Since the opening of our Lausanne office, a person who shall remain anonymous collected the most epic — from weirdest to funniest — statements made in the open space to fulfill a constantly growing database of quotes. From post-its to Google Docs to Google Spreadsheets, it definitely deserved a better interface to read, filter and… vote!
Setting up the development environment
After having done some projects with it, it was clear React would be a good choice. But unlike the previous occasions, I did not want to waste time setting everything up; experiments are about coding right? There's plenty of React boilerplates out there and whereas some are great, most usually include too many tools and dependencies.
Luckily, Facebook recently released their own React app generator which is probably the best attempt so far. The packaging is handled by WebPack, ES6 features are available thanks to Babel, and your code stays clean and consistent thanks to EsLint. Oh, and Autoprefixer handles any CSS vendor prefixes required here and there. No router, no Redux, no tests, no server-side rendering, no CSS preprocessor, …
After generating an app, you end up with a rather clean tree and two main scripts in your package.json:
npm startto run the development server with live reload (≠ hot reload)
npm buildto package everything in a sub-folder, ready to be deployed to Github pages or anywhere you like
Their WebPack setup supports the import of common files such as images, videos and even JSON. The build task is pretty smart and uses the homepage field of your package.json to correctly generate paths to your assets. And finally — the coolest feature — the ability to escape from the generator lockup by simply running
npm run eject. All the dependencies, configuration and scripts will be moved to your project, ready to be customized.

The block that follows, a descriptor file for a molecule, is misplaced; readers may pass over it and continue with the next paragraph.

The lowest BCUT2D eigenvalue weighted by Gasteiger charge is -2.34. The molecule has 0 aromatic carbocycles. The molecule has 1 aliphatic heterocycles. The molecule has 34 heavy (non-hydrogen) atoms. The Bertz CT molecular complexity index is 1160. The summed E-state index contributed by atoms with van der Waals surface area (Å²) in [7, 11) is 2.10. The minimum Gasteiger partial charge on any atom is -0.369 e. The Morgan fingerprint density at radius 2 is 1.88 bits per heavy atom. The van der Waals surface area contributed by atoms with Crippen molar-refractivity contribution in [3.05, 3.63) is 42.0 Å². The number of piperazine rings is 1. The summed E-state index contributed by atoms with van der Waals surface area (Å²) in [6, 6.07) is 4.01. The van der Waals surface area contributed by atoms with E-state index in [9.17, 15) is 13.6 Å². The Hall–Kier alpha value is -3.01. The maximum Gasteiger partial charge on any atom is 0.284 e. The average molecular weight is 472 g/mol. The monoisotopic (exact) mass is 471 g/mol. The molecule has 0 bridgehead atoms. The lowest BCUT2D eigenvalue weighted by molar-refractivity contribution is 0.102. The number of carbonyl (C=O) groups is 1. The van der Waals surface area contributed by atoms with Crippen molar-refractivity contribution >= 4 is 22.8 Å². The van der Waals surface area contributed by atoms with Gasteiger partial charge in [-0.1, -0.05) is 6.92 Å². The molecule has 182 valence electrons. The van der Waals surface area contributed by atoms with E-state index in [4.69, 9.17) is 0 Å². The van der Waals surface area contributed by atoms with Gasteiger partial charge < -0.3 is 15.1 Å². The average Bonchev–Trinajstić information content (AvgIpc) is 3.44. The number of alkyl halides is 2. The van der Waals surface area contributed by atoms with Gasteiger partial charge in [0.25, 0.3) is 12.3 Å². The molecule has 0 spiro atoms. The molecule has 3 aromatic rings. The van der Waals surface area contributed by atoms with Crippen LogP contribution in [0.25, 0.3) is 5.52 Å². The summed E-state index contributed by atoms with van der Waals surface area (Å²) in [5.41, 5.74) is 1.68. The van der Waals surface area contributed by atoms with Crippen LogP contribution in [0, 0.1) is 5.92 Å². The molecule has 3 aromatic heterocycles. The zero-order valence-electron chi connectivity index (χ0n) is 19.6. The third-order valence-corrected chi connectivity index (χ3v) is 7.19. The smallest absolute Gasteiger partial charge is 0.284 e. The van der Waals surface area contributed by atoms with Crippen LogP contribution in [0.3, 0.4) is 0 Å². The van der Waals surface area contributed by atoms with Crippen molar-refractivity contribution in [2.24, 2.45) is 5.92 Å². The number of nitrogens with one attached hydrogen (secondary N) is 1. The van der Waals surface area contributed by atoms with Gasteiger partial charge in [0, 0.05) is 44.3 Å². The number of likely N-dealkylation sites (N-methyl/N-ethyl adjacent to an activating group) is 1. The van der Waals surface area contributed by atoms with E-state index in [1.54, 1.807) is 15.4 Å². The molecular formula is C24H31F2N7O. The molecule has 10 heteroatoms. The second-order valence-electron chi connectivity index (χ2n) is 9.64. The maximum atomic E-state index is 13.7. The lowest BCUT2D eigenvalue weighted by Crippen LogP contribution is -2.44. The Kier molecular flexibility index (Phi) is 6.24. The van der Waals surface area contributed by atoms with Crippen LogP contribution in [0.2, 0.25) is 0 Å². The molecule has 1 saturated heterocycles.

Interacting with the spreadsheet
Let's talk a bit about the app now. As the quotes were already in Google Spreadsheets I thought it would be fun to experiment a bit with its API. The documentation is definitely not the best I've seen so far but the examples guided me enough to finally being able to read and write in the spreadsheet.
The load time might be the biggest issue with this solution. It takes a bit more than 2 seconds for the quotes to show-up. Most of the time is spent for the load & initialization of the API. Nothing unbearable though.
Most of the interactions with the API are done in this file if you're interested by the code.
The voting system
Now that the quotes are fetched and displayed, I thought it would be cool to let people vote. Saving the number into the spreadsheet is easy. Keeping track of who liked what is a bit more complex. It wasn't worth the effort to have a secure way to validate the uniqueness of likes. Therefore I decided to save this information in the browser LocalStorage. Of course this means people can vote again if they want to, but the audience is pretty small and there's no point to rig the results, so…
Here we are, a simple React app with authentication using an uncommon back-end to save its data. All hosted for free and built in a couple of hours. Pretty cool I'd say. Hope you enjoyed it !